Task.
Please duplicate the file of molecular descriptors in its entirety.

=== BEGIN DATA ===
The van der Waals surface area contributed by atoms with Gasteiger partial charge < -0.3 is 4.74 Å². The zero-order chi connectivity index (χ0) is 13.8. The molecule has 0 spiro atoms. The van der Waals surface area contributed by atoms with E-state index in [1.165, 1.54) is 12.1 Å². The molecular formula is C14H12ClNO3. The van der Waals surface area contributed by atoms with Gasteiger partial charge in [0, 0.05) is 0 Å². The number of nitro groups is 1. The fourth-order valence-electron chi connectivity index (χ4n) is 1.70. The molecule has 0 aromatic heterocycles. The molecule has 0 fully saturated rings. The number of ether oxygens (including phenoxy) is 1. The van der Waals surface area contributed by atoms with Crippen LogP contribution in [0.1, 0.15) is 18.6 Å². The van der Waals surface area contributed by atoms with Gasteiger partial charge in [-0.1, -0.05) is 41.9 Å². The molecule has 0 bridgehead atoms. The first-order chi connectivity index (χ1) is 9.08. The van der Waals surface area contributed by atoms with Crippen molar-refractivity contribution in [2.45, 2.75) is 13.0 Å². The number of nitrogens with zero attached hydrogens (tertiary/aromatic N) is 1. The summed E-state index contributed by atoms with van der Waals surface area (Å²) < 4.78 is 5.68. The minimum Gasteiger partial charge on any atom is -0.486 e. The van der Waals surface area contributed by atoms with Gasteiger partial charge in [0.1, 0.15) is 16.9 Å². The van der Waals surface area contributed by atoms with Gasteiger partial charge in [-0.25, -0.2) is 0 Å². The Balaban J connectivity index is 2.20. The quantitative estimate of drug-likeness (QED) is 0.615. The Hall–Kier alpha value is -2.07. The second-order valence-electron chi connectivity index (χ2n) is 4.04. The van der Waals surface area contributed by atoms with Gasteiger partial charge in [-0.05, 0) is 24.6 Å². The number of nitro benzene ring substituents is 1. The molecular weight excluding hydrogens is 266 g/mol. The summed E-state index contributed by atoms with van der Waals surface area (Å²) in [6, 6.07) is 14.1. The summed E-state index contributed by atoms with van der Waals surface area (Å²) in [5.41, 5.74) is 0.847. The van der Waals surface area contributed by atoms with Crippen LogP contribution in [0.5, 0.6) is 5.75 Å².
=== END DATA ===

The van der Waals surface area contributed by atoms with Gasteiger partial charge < -0.3 is 4.74 Å². The zero-order chi connectivity index (χ0) is 13.8. The molecule has 0 spiro atoms. The van der Waals surface area contributed by atoms with E-state index in [1.165, 1.54) is 12.1 Å². The molecular formula is C14H12ClNO3. The van der Waals surface area contributed by atoms with Gasteiger partial charge in [0, 0.05) is 0 Å². The number of nitro groups is 1. The fourth-order valence-electron chi connectivity index (χ4n) is 1.70. The molecule has 0 aromatic heterocycles. The molecule has 0 fully saturated rings. The number of ether oxygens (including phenoxy) is 1. The van der Waals surface area contributed by atoms with Crippen LogP contribution in [0.1, 0.15) is 18.6 Å². The van der Waals surface area contributed by atoms with Gasteiger partial charge in [-0.1, -0.05) is 41.9 Å². The molecule has 0 bridgehead atoms. The first-order chi connectivity index (χ1) is 9.08. The van der Waals surface area contributed by atoms with Crippen molar-refractivity contribution in [2.45, 2.75) is 13.0 Å². The number of nitrogens with zero attached hydrogens (tertiary/aromatic N) is 1. The summed E-state index contributed by atoms with van der Waals surface area (Å²) < 4.78 is 5.68. The minimum Gasteiger partial charge on any atom is -0.486 e. The van der Waals surface area contributed by atoms with Gasteiger partial charge in [0.1, 0.15) is 16.9 Å². The van der Waals surface area contributed by atoms with Gasteiger partial charge in [-0.25, -0.2) is 0 Å². The Balaban J connectivity index is 2.20. The quantitative estimate of drug-likeness (QED) is 0.615. The Hall–Kier alpha value is -2.07. The second-order valence-electron chi connectivity index (χ2n) is 4.04. The van der Waals surface area contributed by atoms with Gasteiger partial charge in [-0.05, 0) is 24.6 Å². The number of nitro benzene ring substituents is 1. The molecular weight excluding hydrogens is 266 g/mol. The summed E-state index contributed by atoms with van der Waals surface area (Å²) in [6, 6.07) is 14.1. The summed E-state index contributed by atoms with van der Waals surface area (Å²) in [5.41, 5.74) is 0.847. The van der Waals surface area contributed by atoms with Crippen LogP contribution in [0.5, 0.6) is 5.75 Å².